Skip to main content

Outlier’s Path

Jamie Dimon at FF100

This past weekend, Founders Forum and Sequoia held FF100, which unites about one hundred of the most impactful founders across Europe and US for a restorative weekend of insightful roundtable discussions, breakout brainstorms, and candid fireside chats.

Roelof invited and interviewed Jamie Dimon for an engaging fireside chat. Jamie is Chairman and CEO of J.P. Morgan (JPM), the largest bank in the US by assets, and one of the most influential people in the global financial industry. You would expect him to arrive on time before his session and leave immediately after, but you would be incorrect.

Jamie arrived the night before to mingle and have drinks and dinner with conference attendees. Transitioning between drinks and dinner, he spotted Kate Ryder, founder & CEO of Maven. One of his daughters works for her and asked if he could have dinner at her table. While at dinner, Jamie was gracious, personable, opinionated, and funny. He was engaged the whole time. While some at the table were sporadically on their phones, Jamie focused on the people around him.

The next day, Jamie delivered a fantastic fireside chat with Roelof. Time flies when you listen to Jamie because he answers every question directly. Jamie and Roelof covered the global economy, innovation at JPM, AI’s societal impact, and leadership.

Jamie has a simple and decisive leadership style. When asked how he achieves the excellence he pushes for, his answers were straightforward and showed there is no shortcut to success:

  • You need to be relentless and responsive.
  • He is always taking notes on how to improve.
  • He still reads customer complaints – “a complaint is a gift.”
  • He gives employees and customers “a beer and immunity” to provide crucial information for improvement.
  • He tells his team how much he trusts, respects, and adores them.
  • He tells them the truth even when it is inconvenient.
  • He goes to international sales conferences every year and meets the team. He goes on a bus tour every year to meet the branch employees and their customers.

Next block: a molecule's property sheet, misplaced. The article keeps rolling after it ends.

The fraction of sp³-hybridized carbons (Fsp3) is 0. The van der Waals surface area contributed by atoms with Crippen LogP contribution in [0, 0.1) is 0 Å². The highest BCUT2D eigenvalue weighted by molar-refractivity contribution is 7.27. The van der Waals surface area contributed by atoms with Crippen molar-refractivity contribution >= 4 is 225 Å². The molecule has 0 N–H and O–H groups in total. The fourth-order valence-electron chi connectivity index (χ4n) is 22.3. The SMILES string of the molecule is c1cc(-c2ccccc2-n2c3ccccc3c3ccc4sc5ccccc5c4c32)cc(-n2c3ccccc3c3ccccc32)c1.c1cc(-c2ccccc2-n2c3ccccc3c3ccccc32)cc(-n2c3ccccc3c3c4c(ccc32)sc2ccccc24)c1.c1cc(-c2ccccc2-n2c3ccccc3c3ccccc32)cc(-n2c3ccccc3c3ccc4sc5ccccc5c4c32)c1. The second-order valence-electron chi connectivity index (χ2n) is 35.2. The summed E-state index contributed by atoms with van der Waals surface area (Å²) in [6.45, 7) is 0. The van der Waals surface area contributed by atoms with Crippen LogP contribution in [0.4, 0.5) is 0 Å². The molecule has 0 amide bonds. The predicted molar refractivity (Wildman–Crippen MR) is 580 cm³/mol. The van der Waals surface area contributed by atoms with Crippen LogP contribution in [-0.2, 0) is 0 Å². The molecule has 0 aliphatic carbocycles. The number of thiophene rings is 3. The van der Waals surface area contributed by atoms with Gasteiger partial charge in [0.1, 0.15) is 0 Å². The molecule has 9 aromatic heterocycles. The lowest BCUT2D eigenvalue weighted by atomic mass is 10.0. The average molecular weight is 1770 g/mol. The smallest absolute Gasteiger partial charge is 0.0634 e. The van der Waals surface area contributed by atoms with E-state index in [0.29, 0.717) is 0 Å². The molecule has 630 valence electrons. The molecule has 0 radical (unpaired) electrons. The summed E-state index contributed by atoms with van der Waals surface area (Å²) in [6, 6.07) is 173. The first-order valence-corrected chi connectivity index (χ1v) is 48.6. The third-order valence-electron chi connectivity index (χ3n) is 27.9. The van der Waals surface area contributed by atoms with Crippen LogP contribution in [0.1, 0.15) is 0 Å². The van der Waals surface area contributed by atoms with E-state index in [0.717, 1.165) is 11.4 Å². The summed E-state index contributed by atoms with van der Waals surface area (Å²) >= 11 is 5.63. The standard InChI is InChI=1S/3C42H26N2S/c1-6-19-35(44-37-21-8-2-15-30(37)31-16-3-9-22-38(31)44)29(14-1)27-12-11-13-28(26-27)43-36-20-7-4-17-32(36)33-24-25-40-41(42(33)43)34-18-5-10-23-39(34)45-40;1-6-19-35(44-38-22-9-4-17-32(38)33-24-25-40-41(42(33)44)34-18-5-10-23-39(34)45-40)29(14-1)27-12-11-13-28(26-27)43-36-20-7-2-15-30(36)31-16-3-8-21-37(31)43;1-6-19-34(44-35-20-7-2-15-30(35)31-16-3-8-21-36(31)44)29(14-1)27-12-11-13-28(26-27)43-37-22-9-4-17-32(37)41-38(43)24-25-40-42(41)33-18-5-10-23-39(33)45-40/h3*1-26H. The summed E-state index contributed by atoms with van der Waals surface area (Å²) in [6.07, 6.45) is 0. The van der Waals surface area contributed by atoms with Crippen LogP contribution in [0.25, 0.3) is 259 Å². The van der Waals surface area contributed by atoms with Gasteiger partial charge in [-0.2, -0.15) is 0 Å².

• He’ll break his back for his team, and his door is always open.

JPM navigated through the 2008 financial crisis with fewer scars than the rest of the industry. JPM was critical in averting another crisis with SVB and First Republic. Jamie’s ability to connect with people from the bank teller to heads of state and navigate crucible moments is why the FF100 audience (and many others) asked if he would run our country.

None of the above is surprising. What is surprising is that Jamie stayed for the rest of the event. He said on stage that he “came to network and experience it so I can continue learning and meeting people.” He listened attentively and took notes during fireside chats. He sought out founders of neobanks during breaks to learn about their business. He attended the AI breakout session to soak up more knowledge about AI. Even when the conversation moved to data privacy and regulation, he listened more than he spoke.

“People say they don’t have time, but if you don’t have time to meet people who matter, you’re not running your life right.” Jamie’s advice is to take care of yourself: mind, body, spirit, friends, family, soul. He also advises having open space in the calendar. Finally, “if you are overwhelmed, it’s you, not the job…People work hard but not smart.”

I don’t know about you, but I’m going for a run and canceling a few meetings today.